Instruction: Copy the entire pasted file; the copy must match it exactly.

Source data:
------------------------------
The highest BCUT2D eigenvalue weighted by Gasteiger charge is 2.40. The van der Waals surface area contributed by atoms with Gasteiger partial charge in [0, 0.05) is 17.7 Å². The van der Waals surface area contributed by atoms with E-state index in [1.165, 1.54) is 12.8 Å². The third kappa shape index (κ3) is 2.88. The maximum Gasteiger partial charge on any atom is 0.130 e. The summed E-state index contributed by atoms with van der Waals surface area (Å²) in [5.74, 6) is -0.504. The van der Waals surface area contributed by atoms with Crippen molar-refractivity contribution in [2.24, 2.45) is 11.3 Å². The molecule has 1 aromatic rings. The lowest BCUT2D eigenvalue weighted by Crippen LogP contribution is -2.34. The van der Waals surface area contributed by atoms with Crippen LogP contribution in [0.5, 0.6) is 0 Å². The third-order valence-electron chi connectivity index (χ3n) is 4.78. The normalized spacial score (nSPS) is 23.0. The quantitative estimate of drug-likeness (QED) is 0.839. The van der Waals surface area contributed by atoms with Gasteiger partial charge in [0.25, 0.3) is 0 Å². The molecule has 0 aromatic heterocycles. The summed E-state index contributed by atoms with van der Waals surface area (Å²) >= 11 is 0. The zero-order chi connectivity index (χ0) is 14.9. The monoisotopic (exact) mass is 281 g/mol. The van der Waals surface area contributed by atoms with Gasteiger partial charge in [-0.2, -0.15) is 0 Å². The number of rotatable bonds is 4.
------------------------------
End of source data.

The highest BCUT2D eigenvalue weighted by Gasteiger charge is 2.40. The van der Waals surface area contributed by atoms with Gasteiger partial charge in [0, 0.05) is 17.7 Å². The van der Waals surface area contributed by atoms with E-state index in [1.165, 1.54) is 12.8 Å². The third kappa shape index (κ3) is 2.88. The maximum Gasteiger partial charge on any atom is 0.130 e. The summed E-state index contributed by atoms with van der Waals surface area (Å²) in [5.74, 6) is -0.504. The van der Waals surface area contributed by atoms with Crippen molar-refractivity contribution in [2.24, 2.45) is 11.3 Å². The molecule has 1 aromatic rings. The lowest BCUT2D eigenvalue weighted by Crippen LogP contribution is -2.34. The van der Waals surface area contributed by atoms with Crippen LogP contribution in [0.5, 0.6) is 0 Å². The third-order valence-electron chi connectivity index (χ3n) is 4.78. The normalized spacial score (nSPS) is 23.0. The quantitative estimate of drug-likeness (QED) is 0.839. The van der Waals surface area contributed by atoms with Gasteiger partial charge in [0.25, 0.3) is 0 Å². The molecule has 0 aromatic heterocycles. The summed E-state index contributed by atoms with van der Waals surface area (Å²) >= 11 is 0. The zero-order chi connectivity index (χ0) is 14.9. The monoisotopic (exact) mass is 281 g/mol. The van der Waals surface area contributed by atoms with Gasteiger partial charge in [-0.2, -0.15) is 0 Å². The number of rotatable bonds is 4.